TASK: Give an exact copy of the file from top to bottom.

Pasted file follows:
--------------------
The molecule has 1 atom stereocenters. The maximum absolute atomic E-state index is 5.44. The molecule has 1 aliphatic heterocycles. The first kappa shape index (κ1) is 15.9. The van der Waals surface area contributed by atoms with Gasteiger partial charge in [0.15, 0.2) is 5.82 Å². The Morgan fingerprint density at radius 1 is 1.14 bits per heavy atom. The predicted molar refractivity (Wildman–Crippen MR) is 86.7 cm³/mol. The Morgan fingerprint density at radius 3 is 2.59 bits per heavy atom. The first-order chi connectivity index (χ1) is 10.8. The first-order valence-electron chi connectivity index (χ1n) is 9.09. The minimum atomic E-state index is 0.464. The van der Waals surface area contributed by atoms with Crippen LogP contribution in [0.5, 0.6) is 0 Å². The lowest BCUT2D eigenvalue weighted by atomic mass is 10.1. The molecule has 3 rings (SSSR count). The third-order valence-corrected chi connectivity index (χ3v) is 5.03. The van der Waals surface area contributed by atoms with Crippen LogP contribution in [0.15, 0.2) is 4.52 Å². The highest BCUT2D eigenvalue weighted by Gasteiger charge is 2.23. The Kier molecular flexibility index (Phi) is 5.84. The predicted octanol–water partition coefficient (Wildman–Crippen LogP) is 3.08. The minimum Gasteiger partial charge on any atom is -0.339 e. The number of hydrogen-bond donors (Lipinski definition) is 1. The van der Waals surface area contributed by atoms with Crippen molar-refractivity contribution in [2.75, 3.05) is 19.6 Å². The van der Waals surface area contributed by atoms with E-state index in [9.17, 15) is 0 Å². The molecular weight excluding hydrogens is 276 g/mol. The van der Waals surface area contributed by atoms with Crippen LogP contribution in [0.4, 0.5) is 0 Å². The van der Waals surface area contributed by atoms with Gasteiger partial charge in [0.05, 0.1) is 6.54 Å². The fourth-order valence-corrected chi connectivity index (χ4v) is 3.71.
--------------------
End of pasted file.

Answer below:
The molecule has 1 atom stereocenters. The maximum absolute atomic E-state index is 5.44. The molecule has 1 aliphatic heterocycles. The first kappa shape index (κ1) is 15.9. The van der Waals surface area contributed by atoms with Gasteiger partial charge in [0.15, 0.2) is 5.82 Å². The Morgan fingerprint density at radius 1 is 1.14 bits per heavy atom. The predicted molar refractivity (Wildman–Crippen MR) is 86.7 cm³/mol. The Morgan fingerprint density at radius 3 is 2.59 bits per heavy atom. The first-order chi connectivity index (χ1) is 10.8. The first-order valence-electron chi connectivity index (χ1n) is 9.09. The minimum atomic E-state index is 0.464. The van der Waals surface area contributed by atoms with Crippen LogP contribution in [0.5, 0.6) is 0 Å². The lowest BCUT2D eigenvalue weighted by atomic mass is 10.1. The molecule has 3 rings (SSSR count). The third-order valence-corrected chi connectivity index (χ3v) is 5.03. The van der Waals surface area contributed by atoms with Crippen LogP contribution in [0.15, 0.2) is 4.52 Å². The highest BCUT2D eigenvalue weighted by Gasteiger charge is 2.23. The Kier molecular flexibility index (Phi) is 5.84. The predicted octanol–water partition coefficient (Wildman–Crippen LogP) is 3.08. The minimum Gasteiger partial charge on any atom is -0.339 e. The number of hydrogen-bond donors (Lipinski definition) is 1. The van der Waals surface area contributed by atoms with Crippen molar-refractivity contribution in [2.75, 3.05) is 19.6 Å². The van der Waals surface area contributed by atoms with E-state index in [9.17, 15) is 0 Å². The molecular weight excluding hydrogens is 276 g/mol. The van der Waals surface area contributed by atoms with Crippen LogP contribution in [0.4, 0.5) is 0 Å². The van der Waals surface area contributed by atoms with Gasteiger partial charge in [0.05, 0.1) is 6.54 Å². The fourth-order valence-corrected chi connectivity index (χ4v) is 3.71.